Laurence Coupe offers students a comprehensive overview of the development of myth, showing how mythic themes, structures and symbols persist in literature and entertainment today. This introductory volume: illustrates the relation between myth, culture and literature with discussions of poetry, fiction, film and popular song explores uses made of the term ‘myth’ within the fields of literary criticism, anthropology, cultural studies, feminism, Marxism and psychoanalysis discusses the association between modernism, postmodernism, myth and history familiarizes the reader with themes such as the dying god, the quest for the Grail, the relation between ‘chaos’ and ‘cosmos’, and the vision of the end of time demonstrates the growing importance of the green dimension of myth. Fully updated and revised in this new edition, Myth is both a concise introduction and a useful tool to students first approaching the topic, while also a valuable contribution to the study of myth.
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Author: Donald Eugene Hall

Publisher: Psychology Press

ISBN: 9780415287616

Category: Literary Criticism

Page: 144

View: 456

Explores the history of theories of selfhood, from the Classical era to the present, and demonstrates how those theories can be applied in literary and cultural criticism. Donald E. Hall: * examines all of the major methodologies and theoretical emphases of the twentieth and twenty-first centuries, including psychoanalytic criticism, materialism, feminism and queer theory * applies the theories discussed in detailed readings of literary and cultural texts, from novels and poetry to film and the visual arts * offers a unique perspective on our current obsession with perfecting our selves * looks to the future of selfhood given the new identity possibilities arising out of developing technologies. Examining some of the most exciting issues confronting cultural critics and readers today, Subjectivity is the essential introduction to a fraught but crucial critical term and a challenge to the way we define our selves.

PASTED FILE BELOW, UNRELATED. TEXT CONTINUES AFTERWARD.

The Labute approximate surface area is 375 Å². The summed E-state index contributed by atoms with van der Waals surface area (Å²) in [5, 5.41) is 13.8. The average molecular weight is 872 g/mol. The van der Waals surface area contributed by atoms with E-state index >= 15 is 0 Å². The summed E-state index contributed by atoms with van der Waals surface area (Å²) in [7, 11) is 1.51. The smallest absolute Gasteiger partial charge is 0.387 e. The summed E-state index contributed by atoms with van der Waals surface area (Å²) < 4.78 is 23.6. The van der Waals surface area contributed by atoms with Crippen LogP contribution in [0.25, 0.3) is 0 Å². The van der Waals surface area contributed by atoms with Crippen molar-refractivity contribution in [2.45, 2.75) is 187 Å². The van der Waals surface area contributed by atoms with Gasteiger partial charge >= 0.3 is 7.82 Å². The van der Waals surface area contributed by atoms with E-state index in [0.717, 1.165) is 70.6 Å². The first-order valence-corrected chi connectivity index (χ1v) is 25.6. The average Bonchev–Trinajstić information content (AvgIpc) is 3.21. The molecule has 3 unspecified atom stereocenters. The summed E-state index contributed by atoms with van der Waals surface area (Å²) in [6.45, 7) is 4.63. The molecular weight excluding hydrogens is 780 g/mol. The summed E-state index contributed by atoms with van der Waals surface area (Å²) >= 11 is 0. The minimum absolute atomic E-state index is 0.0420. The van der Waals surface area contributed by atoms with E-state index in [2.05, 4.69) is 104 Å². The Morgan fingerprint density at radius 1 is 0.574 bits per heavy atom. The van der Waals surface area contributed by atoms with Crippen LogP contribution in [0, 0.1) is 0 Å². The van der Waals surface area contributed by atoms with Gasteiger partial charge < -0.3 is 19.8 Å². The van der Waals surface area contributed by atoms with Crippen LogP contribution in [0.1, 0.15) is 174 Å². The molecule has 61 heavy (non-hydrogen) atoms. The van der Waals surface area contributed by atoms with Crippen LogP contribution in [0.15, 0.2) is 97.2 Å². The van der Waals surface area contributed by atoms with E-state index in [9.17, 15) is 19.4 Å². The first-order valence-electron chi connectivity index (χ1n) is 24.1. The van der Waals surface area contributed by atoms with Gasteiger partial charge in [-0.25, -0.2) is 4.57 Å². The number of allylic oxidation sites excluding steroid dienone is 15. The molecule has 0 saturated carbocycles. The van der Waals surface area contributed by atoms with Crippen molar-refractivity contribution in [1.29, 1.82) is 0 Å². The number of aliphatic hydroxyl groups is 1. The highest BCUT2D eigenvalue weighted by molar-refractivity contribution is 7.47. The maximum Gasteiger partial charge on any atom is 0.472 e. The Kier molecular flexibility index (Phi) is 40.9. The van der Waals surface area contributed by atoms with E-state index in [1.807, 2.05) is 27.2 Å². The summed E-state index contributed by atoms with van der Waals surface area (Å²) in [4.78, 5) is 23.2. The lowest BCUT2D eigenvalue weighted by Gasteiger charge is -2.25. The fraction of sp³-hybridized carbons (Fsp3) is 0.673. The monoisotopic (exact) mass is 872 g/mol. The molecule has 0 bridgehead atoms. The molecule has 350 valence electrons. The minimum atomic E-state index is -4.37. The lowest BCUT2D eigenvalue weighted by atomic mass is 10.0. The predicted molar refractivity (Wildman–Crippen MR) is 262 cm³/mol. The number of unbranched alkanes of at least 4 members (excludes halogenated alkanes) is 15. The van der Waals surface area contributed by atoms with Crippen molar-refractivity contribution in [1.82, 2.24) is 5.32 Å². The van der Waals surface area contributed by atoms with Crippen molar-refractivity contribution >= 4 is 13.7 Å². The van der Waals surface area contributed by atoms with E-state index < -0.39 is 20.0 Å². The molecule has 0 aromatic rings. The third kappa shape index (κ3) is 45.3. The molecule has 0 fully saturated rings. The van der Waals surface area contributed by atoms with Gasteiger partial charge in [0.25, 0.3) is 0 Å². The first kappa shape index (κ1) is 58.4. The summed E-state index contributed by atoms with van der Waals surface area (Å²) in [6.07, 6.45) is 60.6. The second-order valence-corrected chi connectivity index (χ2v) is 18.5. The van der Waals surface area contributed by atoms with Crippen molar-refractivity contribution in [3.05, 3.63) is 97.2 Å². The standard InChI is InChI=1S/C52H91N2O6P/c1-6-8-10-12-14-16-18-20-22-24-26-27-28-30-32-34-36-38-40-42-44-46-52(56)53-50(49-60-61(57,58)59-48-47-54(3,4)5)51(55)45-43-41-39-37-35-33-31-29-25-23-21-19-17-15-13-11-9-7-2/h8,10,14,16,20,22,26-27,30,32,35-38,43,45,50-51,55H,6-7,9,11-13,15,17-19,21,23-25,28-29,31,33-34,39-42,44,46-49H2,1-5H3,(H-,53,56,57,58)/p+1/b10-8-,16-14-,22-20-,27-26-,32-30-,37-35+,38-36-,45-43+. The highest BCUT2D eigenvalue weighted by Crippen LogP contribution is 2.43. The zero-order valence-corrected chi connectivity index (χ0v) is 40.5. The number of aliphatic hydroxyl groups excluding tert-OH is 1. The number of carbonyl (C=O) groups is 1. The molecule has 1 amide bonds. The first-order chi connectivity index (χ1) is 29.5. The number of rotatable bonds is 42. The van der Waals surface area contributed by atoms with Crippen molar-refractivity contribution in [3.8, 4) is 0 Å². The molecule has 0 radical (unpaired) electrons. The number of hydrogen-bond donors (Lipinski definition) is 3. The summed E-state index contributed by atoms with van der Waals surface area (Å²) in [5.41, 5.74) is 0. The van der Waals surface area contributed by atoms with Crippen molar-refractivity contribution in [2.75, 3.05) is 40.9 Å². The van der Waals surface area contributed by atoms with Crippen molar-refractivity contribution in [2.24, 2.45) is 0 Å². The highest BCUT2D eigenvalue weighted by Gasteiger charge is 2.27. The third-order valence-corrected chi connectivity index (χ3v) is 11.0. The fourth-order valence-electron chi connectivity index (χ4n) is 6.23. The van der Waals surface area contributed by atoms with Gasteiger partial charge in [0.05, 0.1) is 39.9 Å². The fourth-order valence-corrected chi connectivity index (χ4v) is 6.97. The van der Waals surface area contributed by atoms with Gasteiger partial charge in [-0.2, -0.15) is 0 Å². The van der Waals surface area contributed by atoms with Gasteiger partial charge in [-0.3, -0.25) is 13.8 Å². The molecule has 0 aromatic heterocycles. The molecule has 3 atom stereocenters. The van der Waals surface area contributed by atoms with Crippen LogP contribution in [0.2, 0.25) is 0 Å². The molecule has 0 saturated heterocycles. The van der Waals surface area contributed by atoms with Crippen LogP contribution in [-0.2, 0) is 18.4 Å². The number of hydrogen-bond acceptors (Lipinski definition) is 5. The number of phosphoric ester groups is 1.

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Author: Jerome De Groot

Publisher: N.A

ISBN: 9780415426626

Category: History

Page: 200

View: 6658

The historical novel is an enduringly popular genre that raises crucial questions about key literary concepts, fact and fiction, identity, history, reading, and writing. In this comprehensive, focused guide, Jerome de Groot offers an accessible introduction to the genre and critical debates that surround it, including: the development of the historical novel from early eighteenth-century works through to postmodern and contemporary historical fiction different genres, such as sensational or 'low' fiction, crime novels, literary works, counterfactual writing and related issues of audience, value, and authenticity the many functions of historical fiction, particularly the challenges it poses to accepted histories and postmodern questioning of 'grand narratives' the relationship of the historical novel to the wider cultural sphere with reference to historical theory, the internet, television, and film key theoretical concepts such as the authentic fallacy, postcolonialism, Marxism, queer and feminist reading. Drawing on a wide range of examples from across the centuries and around the globe The Historical Novel is essential reading for students exploring the interface of history and fiction.
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1500 Years of African and Asian Travel Writing

Author: Tabish Khair

Publisher: Signal Books

ISBN: 9781904955115

Category: Africans

Page: 421

View: 2824

The collection includes pilgrimage accounts, which describe a 'national' circuit (as in Lady Nijo's, c. 1280, or Sei Shonagon's, c. 990, accounts) or move across vast regions to places of learning and pilgrimage or to a particular centre of religio-cultural significance (the early Chinese travellers to India in the fifth, sixth and seventh centuries, the Hajj pilgrimage of Ibn Jubayr in the 12th century, Blyden's Africanist-Christian pilgrimage to the Holy Land in the 19th century). These pilgrimage accounts can also taper into other genres: for instance, while ibn Battutah (b. 1304) set out to go to Mecca (which he did), he ended up travelling across 50 countries and dictating what is undoubtedly a travel book in a narrow generic sense rather than the account of a pilgrimage. Other extracts range from the influential medieval travel-geography of al-Idrisi in the 11th century; the global history,